But if you’re smart about it, you should be angry at your base. Sure, they’re committed (or they would be if we had a fully functioning mental health system). But they’re killing you with moderates. They nominated people who believe in “legitimate rape” and that a pregnancy resulting from rape is a gift from God. It may feel better to vent your anger at the left, but it makes no sense. They did their job; they won. Your base let you down; they led you astray. Here’s the dirty little secret: if your base is increasing in ideological zealotry and decreasing in size, it’s not a base. It’s a fringe group. Romney might be president-elect today if he had stood up to Rush Limbaugh when the radio host viciously attacked Sandra Fluke, the Georgetown law student who dared to stand up for contraceptive rights.

Stage 3: Bargaining. This might get you somewhere. Start bargaining with the voters you have alienated. Presidents Reagan and George W. Bush helped move the old Republican Party toward the strong pro-Israel position it has today—and earned the votes of some pro-Israel Americans who used to vote Democratic. So bargain with Latinos: support the DREAM Act, stop demonizing undocumented residents, return to the Bush-McCain position of supporting comprehensive immigration reform. Bargain with young people: stop trying to kill Pell Grants, stop trying to ban funding for contraception, stop demonizing gays—in fact, embrace marriage equality.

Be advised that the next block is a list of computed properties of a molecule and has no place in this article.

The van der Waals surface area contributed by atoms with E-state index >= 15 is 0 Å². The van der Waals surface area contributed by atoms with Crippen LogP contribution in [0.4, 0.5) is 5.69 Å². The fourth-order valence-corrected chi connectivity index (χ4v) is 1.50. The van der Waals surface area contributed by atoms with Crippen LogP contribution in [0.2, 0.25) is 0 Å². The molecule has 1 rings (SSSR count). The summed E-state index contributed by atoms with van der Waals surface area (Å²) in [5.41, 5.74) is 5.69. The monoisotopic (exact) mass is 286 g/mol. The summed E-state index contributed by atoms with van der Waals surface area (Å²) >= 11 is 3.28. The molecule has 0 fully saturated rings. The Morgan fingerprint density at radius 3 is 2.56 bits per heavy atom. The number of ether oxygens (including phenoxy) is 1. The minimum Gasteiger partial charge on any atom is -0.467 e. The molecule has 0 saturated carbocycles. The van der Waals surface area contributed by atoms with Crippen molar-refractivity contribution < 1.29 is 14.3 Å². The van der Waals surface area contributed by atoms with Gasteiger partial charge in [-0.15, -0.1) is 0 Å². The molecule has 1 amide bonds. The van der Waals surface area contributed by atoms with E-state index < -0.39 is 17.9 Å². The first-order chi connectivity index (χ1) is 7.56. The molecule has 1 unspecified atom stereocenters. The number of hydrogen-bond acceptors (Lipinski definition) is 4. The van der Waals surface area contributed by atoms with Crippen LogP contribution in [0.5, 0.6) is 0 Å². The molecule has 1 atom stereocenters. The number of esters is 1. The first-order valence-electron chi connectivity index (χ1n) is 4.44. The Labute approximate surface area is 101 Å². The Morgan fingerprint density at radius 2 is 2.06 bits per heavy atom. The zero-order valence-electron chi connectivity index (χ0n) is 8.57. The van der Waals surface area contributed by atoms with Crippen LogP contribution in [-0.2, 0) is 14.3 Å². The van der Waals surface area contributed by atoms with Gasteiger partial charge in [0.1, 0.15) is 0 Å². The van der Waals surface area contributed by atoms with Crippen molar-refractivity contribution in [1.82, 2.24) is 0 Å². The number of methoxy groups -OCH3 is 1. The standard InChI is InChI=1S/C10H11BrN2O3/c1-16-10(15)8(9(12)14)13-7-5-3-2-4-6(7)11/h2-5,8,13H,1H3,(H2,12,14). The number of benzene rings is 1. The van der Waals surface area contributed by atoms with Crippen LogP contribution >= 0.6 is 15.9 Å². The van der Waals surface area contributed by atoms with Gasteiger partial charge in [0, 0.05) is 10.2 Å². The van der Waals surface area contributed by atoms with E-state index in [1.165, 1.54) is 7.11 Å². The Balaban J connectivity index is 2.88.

Okay, I’m plainly bargaining with you, which is not what’s supposed to be happening. I understand the GOP cannot become the liberal party. But you have to accommodate the rising American electorate. Face it: today is not the 50s you long for—(and for some right-wingers the 50s they long for is the 1850s). Latinos, African-Americans, younger voters, unmarried women: these are the pillars of the Obama majority. Why not pull one of those pillars out? Ronald Reagan reached out to blue collar, ethnic union members—and created the Reagan Democrats. Why not take a page from the Gipper?